In 2012 the state appellate court dismissed Griswold's principal appeal and rejected his demand for criminal charges. Wierzbicki apparently wanted an end to the litigation, and she accepted Griswold's promise to drop the rest of the litigation if she gave up the farm. Griswold set out the deal in a document providing that Wierzbicki would give him one dollar and the quitclaim deed. In exchange, Wierzbicki would receive Griswold's promise to abandon the litigation (at that point, just the recusal appeal and his petitions for review of his appellate losses in the Wisconsin Supreme Court) and to assume about $149, 000 in liabilities secured by the property. The document also said that the deal would "bring closure" to Wierzbicki's potential liability arising from a zoning dispute with the county that "continues to be directly adversely affecting their children's security and welfare." Both Wierzbicki and Griswold signed the document. Wierzbicki then executed the quitclaim deed, which Griswold recorded with the register of deeds.

         The trustee alleged in her adversary complaint that the transfer of the farm was constructively fraudulent and thus avoidable because (a) it had occurred within two years of the bankruptcy filing, (b) Wierzbicki was insolvent at the time of the transfer, and (c) she did not receive "a reasonably equivalent value in exchange for" the property. 11 U.S.C. § 548(a)(1)(B). The parties agree that the transfer fell within the two-year window and that Wierzbicki was insolvent at the time. The dispute here is about reasonably equivalent value. Griswold has argued that his promises to Wierzbicki provided reasonably equivalent value and that the farm's value to Wierzbicki at the time of the transfer was essentially nothing because of various encumbrances.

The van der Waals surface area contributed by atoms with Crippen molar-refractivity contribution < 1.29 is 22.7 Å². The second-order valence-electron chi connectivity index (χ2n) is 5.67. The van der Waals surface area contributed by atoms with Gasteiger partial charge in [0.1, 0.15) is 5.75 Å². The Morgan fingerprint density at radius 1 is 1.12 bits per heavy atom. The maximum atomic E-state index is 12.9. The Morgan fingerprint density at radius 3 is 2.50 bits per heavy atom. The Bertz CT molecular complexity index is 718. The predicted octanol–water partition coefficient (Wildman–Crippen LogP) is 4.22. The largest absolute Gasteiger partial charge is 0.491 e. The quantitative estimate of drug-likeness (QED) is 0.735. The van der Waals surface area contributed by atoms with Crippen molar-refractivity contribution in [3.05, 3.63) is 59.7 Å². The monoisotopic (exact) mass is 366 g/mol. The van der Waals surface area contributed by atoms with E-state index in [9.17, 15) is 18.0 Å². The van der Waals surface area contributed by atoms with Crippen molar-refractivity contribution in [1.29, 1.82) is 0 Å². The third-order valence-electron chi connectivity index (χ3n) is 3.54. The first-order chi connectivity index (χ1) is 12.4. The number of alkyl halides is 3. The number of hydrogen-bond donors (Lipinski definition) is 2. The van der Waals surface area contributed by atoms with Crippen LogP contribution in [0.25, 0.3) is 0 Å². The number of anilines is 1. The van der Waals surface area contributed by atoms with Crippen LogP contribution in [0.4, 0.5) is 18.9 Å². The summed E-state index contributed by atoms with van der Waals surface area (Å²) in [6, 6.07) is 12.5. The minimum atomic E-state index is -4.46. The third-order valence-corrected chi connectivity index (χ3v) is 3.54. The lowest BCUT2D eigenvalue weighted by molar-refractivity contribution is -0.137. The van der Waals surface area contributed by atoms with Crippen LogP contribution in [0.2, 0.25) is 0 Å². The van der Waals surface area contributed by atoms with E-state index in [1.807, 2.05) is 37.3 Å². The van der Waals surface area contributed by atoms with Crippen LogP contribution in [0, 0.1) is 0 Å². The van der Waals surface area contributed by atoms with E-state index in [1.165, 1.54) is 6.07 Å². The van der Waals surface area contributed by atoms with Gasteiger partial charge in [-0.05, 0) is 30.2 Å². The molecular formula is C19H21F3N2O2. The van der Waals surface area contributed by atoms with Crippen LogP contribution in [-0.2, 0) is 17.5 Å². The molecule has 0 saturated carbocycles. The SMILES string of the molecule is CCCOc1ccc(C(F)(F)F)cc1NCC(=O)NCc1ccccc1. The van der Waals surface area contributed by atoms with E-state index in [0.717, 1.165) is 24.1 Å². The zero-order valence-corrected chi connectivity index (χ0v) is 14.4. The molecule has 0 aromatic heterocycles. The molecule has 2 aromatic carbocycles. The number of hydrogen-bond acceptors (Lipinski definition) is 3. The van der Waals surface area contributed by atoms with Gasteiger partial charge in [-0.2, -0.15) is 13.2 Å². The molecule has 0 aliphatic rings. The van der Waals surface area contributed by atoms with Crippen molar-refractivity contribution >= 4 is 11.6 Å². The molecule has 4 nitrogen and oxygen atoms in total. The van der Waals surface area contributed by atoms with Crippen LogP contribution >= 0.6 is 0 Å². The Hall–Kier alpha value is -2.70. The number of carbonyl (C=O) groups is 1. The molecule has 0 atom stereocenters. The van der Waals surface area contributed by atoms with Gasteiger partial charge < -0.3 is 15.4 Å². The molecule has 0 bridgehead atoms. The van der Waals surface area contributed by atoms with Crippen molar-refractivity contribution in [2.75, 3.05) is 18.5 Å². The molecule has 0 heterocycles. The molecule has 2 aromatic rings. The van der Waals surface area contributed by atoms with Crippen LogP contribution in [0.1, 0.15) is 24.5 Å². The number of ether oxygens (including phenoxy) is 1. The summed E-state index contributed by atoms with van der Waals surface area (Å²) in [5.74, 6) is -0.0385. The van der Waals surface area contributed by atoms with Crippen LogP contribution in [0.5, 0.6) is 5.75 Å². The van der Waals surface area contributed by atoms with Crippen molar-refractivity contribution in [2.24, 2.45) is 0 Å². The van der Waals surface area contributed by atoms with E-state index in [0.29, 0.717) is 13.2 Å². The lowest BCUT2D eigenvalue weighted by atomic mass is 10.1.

After a trial at which both Griswold and Wierzbicki testified, the bankruptcy court concluded that the transfer was fraudulent. The court found that, at the time of the transfer, the fair market value of the farm was $300, 000. The property was encumbered by three mortgages, two judgment liens, and outstanding real estate taxes, but the court found that Wierzbicki still had equity of approximately $151, 000 at the time of the transfer to Griswold. The bankruptcy court further found that Griswold's promise to cease his "meritless appeals" in exchange for that interest had no material value. The bankruptcy court thus avoided the transfer.

         II. Analysis

         We have jurisdiction to hear Griswold's appeal from the bankruptcy court's order avoiding the transfer of the property under 28 U.S.C. § 158(d). See Peterson v. Somers Dublin Ltd., 729 F.3d 741, 747 (7th Cir. 2013) (explaining that Article III authorizes bankruptcy judges to enter final orders in avoidance actions); In re FBN Food Servs., Inc., 82 F.3d 1387, 1392 (7th Cir. 1996) (explaining that courts of appeals may hear appeals from final decisions in bankruptcy actions, including avoidance actions).

         We review the bankruptcy court's conclusions of law de novo and its findings of fact for clear error, meaning that we will uphold its findings of fact unless we are "left with the definite and firm conviction that a mistake has been committed." Unsecured Creditors Comm. of Sparrer Sausage Co. v. Jason's Food, Inc., No. 15-2356, ___F.3d ___, ___, 2016 WL 3213096, at *2 ...


Buy This Entire Record For $7.95

Download the entire decision to receive the complete text, official citation,
docket number, dissents and concurrences, and footnotes for this case.

Learn more about what you receive with purchase of this case.